Written & Performed By: Andrew Goffman
Directed By: Charles Messina

The Players Theatre
115 MacDougal Street, New York, NY 10012
Reservations – – 212-352-3101
Tickets $30

Leave a comment

Filed under Happening in New York

Review of “Wishful Drinking”

Review by Shanye Dukevitch

EDITORS NOTE:  Our new New York corespondent, Shanye Dukevitch, is going be bringing us Grand Rapidians theatre fans a taste of the Big Apple.  She’ll be reviewing current plays in the big city and letting us know what to check out when we’re in town. Wishful Drinking

Wishful Drinking is a hilarious window into the life of a bona-fide Hollywood Princess.   Running at the famed Studio 54 on Broadway, Carrie Fisher’s one woman show invites the audience into the most embarrassing and horrifying moments of her life and encourages them to laugh along with her at the absurdity of it all.

The daughter of 50’s icons Eddie Fisher and Debbie Reynolds, Ms. Fisher was born into the surreal world of celebrity.  At the age of nineteen she earned super-star status in her own right when she landed the role of Princess Leia in the original Star Wars Trilogy.  Her unique insight into the effects of fame and the insanity that sometimes comes along with it is derived from having been both a spectator and insider in the world of icons.

Wishful DrinkingIn Wishful Drinking the audience is ushered right into the heart of Fisher’s weird and wonderful existence.  Staged on a set that purports to be her living room, the actress enters the scene in pajamas and robe and begins her stroll down memory lane by talking about the night a close friend died in her bed while sleeping next to her.  To break the tension over sharing such an unsettling story she raises the lights in the house and invites the audience to ask her any questions they might have about the experience.  Her wry sense of humor and quick wit swiftly has everyone laughing – which sets the tone for the rest of the show.  Whether she’s talking about her parent’s messy divorce, her own drug use, her failed marriage to singer Paul Simon or her struggles with bi-polar disorder, Fisher always manages to keep the audience in stitches.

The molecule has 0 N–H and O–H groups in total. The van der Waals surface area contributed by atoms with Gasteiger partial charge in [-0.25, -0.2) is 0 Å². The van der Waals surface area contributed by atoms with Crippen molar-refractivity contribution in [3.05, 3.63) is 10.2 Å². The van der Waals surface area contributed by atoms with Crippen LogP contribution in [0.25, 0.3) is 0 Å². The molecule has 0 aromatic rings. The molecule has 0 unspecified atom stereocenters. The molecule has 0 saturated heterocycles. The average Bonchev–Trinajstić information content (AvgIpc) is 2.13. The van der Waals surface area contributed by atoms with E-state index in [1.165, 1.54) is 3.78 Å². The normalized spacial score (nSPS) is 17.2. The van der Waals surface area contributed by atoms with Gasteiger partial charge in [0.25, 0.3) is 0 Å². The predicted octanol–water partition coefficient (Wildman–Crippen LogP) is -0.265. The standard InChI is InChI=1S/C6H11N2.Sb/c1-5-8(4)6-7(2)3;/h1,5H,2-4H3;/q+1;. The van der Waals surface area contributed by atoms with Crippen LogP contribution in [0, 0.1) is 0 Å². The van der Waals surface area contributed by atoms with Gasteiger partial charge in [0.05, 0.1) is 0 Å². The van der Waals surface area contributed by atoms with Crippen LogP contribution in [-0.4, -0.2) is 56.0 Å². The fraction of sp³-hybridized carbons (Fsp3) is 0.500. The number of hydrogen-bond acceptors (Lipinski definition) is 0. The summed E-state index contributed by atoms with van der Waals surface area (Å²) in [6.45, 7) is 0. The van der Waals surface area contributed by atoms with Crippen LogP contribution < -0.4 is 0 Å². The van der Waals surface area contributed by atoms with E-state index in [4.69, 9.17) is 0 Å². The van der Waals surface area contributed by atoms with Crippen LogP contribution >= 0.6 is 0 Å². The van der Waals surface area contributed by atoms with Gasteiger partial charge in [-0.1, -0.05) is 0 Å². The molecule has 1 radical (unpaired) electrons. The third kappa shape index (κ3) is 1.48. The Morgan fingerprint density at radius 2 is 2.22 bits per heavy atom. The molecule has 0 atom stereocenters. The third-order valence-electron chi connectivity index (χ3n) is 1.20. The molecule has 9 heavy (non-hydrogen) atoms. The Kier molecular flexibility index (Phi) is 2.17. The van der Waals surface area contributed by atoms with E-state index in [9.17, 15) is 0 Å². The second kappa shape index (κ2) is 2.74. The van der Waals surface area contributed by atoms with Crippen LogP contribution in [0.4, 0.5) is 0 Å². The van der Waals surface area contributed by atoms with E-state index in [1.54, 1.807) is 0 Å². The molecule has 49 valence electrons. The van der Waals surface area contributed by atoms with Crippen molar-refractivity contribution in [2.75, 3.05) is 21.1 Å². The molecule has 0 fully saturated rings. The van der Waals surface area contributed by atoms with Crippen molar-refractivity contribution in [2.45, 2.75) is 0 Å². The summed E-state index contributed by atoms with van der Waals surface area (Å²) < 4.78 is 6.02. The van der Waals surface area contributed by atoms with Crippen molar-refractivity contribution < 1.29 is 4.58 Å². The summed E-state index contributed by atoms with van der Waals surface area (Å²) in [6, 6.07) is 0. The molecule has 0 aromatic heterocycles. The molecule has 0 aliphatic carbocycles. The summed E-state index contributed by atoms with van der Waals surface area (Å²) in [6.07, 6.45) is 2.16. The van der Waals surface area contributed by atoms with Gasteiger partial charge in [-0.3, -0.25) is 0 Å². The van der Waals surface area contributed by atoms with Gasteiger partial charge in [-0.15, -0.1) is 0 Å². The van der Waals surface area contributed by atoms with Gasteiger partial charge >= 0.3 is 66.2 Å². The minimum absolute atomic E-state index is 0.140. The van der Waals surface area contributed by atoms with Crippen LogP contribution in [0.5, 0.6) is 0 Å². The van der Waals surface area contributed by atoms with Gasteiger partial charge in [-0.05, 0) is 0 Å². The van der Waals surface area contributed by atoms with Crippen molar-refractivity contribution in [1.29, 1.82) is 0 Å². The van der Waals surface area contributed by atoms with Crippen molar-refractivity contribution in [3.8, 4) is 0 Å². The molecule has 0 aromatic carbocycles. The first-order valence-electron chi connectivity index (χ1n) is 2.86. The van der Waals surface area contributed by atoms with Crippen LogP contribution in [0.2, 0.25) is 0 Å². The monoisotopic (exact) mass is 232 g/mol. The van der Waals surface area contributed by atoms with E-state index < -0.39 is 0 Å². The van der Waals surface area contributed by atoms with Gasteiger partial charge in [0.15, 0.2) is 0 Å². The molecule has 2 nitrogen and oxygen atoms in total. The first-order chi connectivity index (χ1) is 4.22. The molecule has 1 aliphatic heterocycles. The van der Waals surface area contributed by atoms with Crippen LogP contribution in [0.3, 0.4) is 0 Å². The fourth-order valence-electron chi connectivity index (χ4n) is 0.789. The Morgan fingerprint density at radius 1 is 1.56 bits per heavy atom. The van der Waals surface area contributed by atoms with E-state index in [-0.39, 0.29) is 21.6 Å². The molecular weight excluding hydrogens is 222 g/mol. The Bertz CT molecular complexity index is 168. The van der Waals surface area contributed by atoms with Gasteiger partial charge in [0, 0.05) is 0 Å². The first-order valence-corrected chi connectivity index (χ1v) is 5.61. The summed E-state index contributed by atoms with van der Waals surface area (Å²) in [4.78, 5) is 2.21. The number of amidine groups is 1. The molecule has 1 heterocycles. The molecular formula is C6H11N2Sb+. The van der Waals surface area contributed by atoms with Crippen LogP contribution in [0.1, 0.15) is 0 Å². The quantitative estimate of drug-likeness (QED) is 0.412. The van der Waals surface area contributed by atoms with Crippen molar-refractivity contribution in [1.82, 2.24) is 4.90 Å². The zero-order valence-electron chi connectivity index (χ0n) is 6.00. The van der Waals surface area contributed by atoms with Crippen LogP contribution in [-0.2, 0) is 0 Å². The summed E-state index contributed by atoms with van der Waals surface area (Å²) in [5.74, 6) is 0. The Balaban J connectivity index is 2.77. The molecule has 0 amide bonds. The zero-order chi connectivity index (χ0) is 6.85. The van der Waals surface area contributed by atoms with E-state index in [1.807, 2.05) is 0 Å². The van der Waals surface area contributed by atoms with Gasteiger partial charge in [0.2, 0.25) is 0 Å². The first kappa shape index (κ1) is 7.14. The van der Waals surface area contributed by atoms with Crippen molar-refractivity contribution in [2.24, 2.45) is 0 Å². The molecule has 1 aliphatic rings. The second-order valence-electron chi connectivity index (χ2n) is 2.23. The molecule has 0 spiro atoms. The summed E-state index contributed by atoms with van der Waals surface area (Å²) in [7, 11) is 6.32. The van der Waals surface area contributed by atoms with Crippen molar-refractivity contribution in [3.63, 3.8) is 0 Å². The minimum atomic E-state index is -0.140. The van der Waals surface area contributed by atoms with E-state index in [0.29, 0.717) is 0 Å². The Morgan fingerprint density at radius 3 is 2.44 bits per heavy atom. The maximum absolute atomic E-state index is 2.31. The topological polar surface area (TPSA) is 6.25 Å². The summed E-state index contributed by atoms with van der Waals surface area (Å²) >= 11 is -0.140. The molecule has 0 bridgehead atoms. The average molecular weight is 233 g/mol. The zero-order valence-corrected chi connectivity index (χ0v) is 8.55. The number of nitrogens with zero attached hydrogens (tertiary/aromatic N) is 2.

Star Wars fans have a lot to love about the show.  Fisher takes great pleasure in poking fun at George Lucas, her own performance in the films and the horrors of merchandising.  Sporting a trademark Danish-bun wig she relishes in showing pictures of some of the more bizarre items that hold her likeness, like soap, (“Lather up with Leia and you’ll feel like a Princess yourself!”), Mr. Potato Head, (Princess Tater), and a stamp, (“Which is totally cool – and not just because of the licking.”)  She even brings out on stage a life-sized doll of herself and has some fun with it at the expense of a brave audience member.

Wishful Drinking The second half of the show is slightly darker than the first, as it deals more with the issues of Fisher’s past drug use and her struggles with manic depression. Still, she keeps the tone light throughout, reminding the audience that sometimes the only way to survive is to laugh.

Wishful Drinking is a truly fun and crowd pleasing night of theater.  It’s an unvarnished window into a world that many dream about but only a few have experienced.  Fisher is insightful, sarcastic, at times brutally honest – and always funny.  Her performance is wry and enjoyable, and the direction by Tony Taccone is appropriately quirky, just like the piece.  All together it’s a unique theatrical experience that shouldn’t be missed.

Wishful Drinking
Written and Performed by Carrie Fisher
Directed by Tony Taccone

Studio 54
254 West 54th Street
Tickets: 212-719-1300 or
Running Time: 2 Hours
Closes: January 17th, 2010

Leave a comment

Filed under Happening in New York